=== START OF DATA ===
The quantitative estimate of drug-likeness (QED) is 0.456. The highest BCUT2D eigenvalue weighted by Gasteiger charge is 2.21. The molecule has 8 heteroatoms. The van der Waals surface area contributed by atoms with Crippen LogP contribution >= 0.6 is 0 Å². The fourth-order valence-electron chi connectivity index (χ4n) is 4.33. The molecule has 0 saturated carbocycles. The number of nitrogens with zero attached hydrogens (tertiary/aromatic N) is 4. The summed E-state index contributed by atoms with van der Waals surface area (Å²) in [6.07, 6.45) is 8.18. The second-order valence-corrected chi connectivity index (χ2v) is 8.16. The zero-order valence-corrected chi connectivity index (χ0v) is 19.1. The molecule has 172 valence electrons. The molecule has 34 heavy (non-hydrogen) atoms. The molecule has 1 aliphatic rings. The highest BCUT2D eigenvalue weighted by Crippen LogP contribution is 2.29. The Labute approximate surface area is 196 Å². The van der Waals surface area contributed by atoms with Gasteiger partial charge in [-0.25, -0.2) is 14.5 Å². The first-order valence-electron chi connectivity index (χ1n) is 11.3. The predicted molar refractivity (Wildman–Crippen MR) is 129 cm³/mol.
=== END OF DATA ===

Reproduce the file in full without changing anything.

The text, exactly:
The quantitative estimate of drug-likeness (QED) is 0.456. The highest BCUT2D eigenvalue weighted by Gasteiger charge is 2.21. The molecule has 8 heteroatoms. The van der Waals surface area contributed by atoms with Crippen LogP contribution >= 0.6 is 0 Å². The fourth-order valence-electron chi connectivity index (χ4n) is 4.33. The molecule has 0 saturated carbocycles. The number of nitrogens with zero attached hydrogens (tertiary/aromatic N) is 4. The summed E-state index contributed by atoms with van der Waals surface area (Å²) in [6.07, 6.45) is 8.18. The second-order valence-corrected chi connectivity index (χ2v) is 8.16. The zero-order valence-corrected chi connectivity index (χ0v) is 19.1. The molecule has 172 valence electrons. The molecule has 34 heavy (non-hydrogen) atoms. The molecule has 1 aliphatic rings. The highest BCUT2D eigenvalue weighted by Crippen LogP contribution is 2.29. The Labute approximate surface area is 196 Å². The van der Waals surface area contributed by atoms with Gasteiger partial charge in [-0.25, -0.2) is 14.5 Å². The first-order valence-electron chi connectivity index (χ1n) is 11.3. The predicted molar refractivity (Wildman–Crippen MR) is 129 cm³/mol.